Howard Zinn, A People's History of the United States, 1492–Present (New York: HarperCollins, 1980, 2003), 729pp.
Who gets to write history, and in so doing shape the myths and narratives by which we live? Most history is written "from above," that is, about presidents, generals, their wars, peace treaties, and the like. The radical historian Howard Zinn (1922–2010) turns this perspective upside down. He reads history from "below," from the perspective of a coal miner, a black slave, or a Vietnamese rice farmer. History looks very different for a woman, who could not vote, own property, pursue education, or advance in employment, than for George Washington, the richest man in America in his day.
Zinn grew up in the slums of Brooklyn, the son of two immigrant factory workers. After high school he worked for three years in the shipyards. After serving in the Air Force, he completed his doctorate in history at Columbia University. From 1956–1963 he taught at Spelman College, the first historically black female institution of higher education; and then from 1964 until 1988 he was a professor of political science at Boston University. Among his more than thirty books, A People's History is Zinn's best known work, having sold more than a million copies; it typifies his "radical analysis of the structures of power [that] formed the basis of his teaching, writing, and activism" in movements for peace and justice.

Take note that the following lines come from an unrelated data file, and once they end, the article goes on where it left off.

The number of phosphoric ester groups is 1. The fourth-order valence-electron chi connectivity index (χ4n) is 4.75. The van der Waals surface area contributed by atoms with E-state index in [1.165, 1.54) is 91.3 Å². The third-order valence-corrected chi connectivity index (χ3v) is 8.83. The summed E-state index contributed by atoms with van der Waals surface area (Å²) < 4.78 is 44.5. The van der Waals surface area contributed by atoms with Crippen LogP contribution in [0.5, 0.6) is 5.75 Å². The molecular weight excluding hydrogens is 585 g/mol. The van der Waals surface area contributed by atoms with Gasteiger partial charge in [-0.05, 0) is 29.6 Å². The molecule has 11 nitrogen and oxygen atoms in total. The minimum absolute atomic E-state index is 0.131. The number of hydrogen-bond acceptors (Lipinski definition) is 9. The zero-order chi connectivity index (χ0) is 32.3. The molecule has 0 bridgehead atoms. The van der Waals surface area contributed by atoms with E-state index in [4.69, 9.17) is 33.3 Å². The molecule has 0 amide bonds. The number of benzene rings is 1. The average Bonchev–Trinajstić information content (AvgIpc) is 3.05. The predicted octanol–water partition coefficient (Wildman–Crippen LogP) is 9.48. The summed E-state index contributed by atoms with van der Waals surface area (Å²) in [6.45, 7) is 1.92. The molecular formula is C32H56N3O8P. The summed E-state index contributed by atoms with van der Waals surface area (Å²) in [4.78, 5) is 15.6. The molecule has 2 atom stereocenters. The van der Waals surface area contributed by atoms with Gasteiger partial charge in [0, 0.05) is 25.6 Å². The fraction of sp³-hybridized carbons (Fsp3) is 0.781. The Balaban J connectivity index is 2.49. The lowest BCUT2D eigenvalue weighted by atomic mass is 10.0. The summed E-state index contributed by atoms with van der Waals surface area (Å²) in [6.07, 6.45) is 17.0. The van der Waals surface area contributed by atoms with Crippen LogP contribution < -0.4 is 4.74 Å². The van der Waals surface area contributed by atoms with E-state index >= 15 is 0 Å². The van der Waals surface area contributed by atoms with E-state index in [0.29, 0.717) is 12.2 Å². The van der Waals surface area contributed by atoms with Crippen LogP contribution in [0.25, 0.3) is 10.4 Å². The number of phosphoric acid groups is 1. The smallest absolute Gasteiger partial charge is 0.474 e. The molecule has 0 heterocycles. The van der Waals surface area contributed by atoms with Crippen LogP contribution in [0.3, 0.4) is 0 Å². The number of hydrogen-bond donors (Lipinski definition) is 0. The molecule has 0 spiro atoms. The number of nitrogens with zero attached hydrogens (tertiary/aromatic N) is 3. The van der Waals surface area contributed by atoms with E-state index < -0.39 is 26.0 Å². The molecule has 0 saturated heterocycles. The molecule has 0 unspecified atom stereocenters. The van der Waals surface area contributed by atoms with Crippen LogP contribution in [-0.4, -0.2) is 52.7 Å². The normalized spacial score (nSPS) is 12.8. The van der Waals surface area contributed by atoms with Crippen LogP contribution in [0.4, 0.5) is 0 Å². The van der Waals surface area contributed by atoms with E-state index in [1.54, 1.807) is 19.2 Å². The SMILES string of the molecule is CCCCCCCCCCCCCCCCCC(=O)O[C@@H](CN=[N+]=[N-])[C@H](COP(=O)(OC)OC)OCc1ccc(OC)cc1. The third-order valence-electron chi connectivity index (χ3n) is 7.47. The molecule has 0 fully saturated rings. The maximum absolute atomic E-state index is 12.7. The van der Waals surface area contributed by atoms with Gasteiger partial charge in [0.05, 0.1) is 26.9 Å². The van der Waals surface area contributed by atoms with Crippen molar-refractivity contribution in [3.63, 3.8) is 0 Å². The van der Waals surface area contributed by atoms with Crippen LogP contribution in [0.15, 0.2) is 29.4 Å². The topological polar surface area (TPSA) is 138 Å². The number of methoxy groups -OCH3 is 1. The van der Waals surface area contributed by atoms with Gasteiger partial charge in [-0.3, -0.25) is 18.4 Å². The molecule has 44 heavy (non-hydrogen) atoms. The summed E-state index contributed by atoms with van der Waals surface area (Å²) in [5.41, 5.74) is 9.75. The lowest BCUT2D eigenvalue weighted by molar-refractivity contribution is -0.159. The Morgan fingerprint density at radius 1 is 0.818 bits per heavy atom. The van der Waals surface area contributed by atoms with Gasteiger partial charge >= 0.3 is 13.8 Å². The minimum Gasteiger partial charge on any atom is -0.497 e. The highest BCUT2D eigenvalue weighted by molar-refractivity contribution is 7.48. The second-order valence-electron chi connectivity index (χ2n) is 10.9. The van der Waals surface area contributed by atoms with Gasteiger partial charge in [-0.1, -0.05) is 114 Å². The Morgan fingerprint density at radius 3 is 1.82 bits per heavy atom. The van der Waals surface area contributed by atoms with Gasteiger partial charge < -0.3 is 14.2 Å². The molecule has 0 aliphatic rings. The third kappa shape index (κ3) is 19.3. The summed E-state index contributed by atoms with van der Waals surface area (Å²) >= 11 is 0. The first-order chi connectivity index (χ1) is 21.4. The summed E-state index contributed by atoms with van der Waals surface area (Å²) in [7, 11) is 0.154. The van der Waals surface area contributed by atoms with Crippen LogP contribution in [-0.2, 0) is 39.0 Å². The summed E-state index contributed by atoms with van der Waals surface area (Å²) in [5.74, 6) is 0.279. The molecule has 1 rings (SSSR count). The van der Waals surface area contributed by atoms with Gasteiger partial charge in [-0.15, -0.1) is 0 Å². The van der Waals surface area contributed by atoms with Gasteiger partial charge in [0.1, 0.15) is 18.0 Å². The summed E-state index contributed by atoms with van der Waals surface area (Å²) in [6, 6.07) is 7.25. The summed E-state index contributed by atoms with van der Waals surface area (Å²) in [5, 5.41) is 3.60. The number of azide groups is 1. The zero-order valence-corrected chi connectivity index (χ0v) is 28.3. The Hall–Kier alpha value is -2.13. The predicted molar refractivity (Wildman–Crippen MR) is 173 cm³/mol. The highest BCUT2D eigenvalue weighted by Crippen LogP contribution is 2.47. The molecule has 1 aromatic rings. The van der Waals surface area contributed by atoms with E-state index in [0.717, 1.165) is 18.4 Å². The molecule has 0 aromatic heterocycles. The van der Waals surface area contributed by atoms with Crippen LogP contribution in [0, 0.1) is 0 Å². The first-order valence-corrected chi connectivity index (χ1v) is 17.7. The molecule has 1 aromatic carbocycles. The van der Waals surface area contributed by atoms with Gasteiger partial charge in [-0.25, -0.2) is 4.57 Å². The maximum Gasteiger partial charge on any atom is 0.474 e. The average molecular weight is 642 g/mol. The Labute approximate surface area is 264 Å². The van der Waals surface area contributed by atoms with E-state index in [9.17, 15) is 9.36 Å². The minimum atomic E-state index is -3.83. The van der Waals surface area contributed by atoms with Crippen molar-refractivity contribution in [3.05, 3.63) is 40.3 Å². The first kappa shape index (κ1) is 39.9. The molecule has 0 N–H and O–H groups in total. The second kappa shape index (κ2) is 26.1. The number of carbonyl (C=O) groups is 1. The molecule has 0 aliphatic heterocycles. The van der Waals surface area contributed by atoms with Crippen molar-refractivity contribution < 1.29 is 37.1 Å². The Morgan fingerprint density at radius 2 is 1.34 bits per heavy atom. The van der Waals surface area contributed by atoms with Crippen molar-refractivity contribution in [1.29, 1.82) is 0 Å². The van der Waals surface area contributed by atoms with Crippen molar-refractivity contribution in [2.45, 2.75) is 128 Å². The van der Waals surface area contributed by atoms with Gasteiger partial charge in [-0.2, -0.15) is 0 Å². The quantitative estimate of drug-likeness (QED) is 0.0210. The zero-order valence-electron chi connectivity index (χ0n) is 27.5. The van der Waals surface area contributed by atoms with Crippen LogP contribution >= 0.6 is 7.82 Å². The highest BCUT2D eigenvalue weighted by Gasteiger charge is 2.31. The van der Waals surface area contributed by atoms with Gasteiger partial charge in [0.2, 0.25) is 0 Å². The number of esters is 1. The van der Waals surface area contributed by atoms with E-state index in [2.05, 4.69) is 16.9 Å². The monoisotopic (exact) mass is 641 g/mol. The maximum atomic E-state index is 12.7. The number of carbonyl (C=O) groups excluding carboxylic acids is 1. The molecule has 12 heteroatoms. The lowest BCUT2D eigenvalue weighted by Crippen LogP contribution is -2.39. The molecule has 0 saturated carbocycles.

Zinn wrote A People's History, he says, "to awaken a greater consciousness of class conflict, racial injustice, sexual inequality, and national arrogance" (p. 686), especially as those are expressed in the marriage of predatory capitalism, permanent militarism, government power, and unjust laws. It's "extremely important," he says, that citizens develop independent, critical judgment and learn a different sort of history, one that will "make them skeptical of what they hear from authority" and that will foster rather than suppress a "permanent adversarial culture." Throughout his book Zinn highlights the resisters and revolutionaries, some famous but many unknown, who did just this. Despite government control and corporate power that urge conformity to their own narratives, Zinn recovers the many lost stories that represent the "bubbling of change under the surface of obedience."